Perhaps when they grow up and possibly fall in love with someone in the hearing world or have hearing children?
Then wouldn't the opposite also be available? What if people had the ability to choose deafness by the same token? Perhaps some deaf parents may decide it would be best to take away the sense of hearing from a hearing child so they would have the opportunity to “fit in” better with their family?
This poses another interesting factor in the debate. Is being deaf truly a disease? Could it not be a blessing in some ways or at bare minimum, nature's way of creating diversity and the potential for limitless experiences. I'm not arguing that people born deaf shouldn't have the option of gaining their sense of hearing. If modern medical therapies can provide that for them by all means, I do believe it should be offered.
This past summer, CBS reported that genetic testing had become so commonplace in Iceland, that pregnancies with embryos believed to have three copies of chromosome 21 instead of two, were routinely terminated. It needs to be emphasized that the population of Iceland is under 350,000, and the average Down’s birth was two per year, however, recently, so few babies have been born with Down Syndrome, that if this trend continues, eventually no one with Down’s will be born in Iceland. While many people would argue that people with Down’s are less healthy and experience more challenges, others would say, many live long healthy lives and are better for those challenges.
This technology clearly presents an evolutionary advantage for the 'haves' but what about the 'have-nots?'
This question has me a bit boggled and confused I'm afraid.
On one hand, I don't wish Down Syndrome upon anyone or their family but on the other hand can humanity provide this advantage to the billions of future parents living on this planet?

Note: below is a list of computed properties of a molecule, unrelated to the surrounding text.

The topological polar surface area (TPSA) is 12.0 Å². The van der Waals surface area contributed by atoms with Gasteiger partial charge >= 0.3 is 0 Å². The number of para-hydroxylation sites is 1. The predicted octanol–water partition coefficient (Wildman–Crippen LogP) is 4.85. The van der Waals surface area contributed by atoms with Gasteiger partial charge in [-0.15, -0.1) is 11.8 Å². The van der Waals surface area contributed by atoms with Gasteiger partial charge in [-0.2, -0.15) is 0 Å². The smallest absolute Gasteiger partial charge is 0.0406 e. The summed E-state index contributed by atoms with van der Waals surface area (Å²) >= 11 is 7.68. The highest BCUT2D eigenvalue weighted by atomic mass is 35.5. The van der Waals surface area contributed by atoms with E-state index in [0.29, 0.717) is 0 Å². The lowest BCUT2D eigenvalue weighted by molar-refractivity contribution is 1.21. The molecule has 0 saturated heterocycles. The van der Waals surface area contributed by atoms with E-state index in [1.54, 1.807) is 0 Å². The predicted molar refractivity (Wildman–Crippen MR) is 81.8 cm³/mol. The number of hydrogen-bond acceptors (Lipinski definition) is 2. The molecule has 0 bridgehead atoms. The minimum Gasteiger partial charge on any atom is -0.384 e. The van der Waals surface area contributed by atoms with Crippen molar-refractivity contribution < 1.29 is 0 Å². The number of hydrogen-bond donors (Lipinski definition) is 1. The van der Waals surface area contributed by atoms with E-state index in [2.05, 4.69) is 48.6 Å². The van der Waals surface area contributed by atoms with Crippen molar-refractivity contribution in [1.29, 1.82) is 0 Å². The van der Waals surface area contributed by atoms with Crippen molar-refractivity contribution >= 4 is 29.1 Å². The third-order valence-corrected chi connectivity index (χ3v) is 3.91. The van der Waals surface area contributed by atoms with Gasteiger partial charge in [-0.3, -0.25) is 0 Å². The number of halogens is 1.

I am however amazed to learn that Iceland is implementing genetic screening and I'm quite happy to see technology being used in a positive and humane way. I just wish this wasn't solely an advantage received in so called 'first-world' countries and applied to the developing and third world countries as well.
Finally here are a few more questions that we need to pose and get the world's medical / genetic scientific community to come to agreement upon:
Who owns our DNA brings up its own host of complicated questions. If I ask you, who should own your DNA, what is your gut answer? You, right? We should each own our own DNA. But let me kill the suspense here, if you do 23andMe or any of those other boutique genome mapping experiences that tells you your ethnic background - YOU DO NOT OWN YOUR DNA.
So do we own our DNA or not? Should we be more careful and develop stronger moral and ethical guidelines before persuing more advanced gene editing methods in application to human beings? What do you guys think about this?
Please leave your thoughts and feedback below!
Thanks for reading.
Written by @techblogger
Advances In Genetics Are Setting Off A Fresh Wave Of Ethical Concerns - Forbes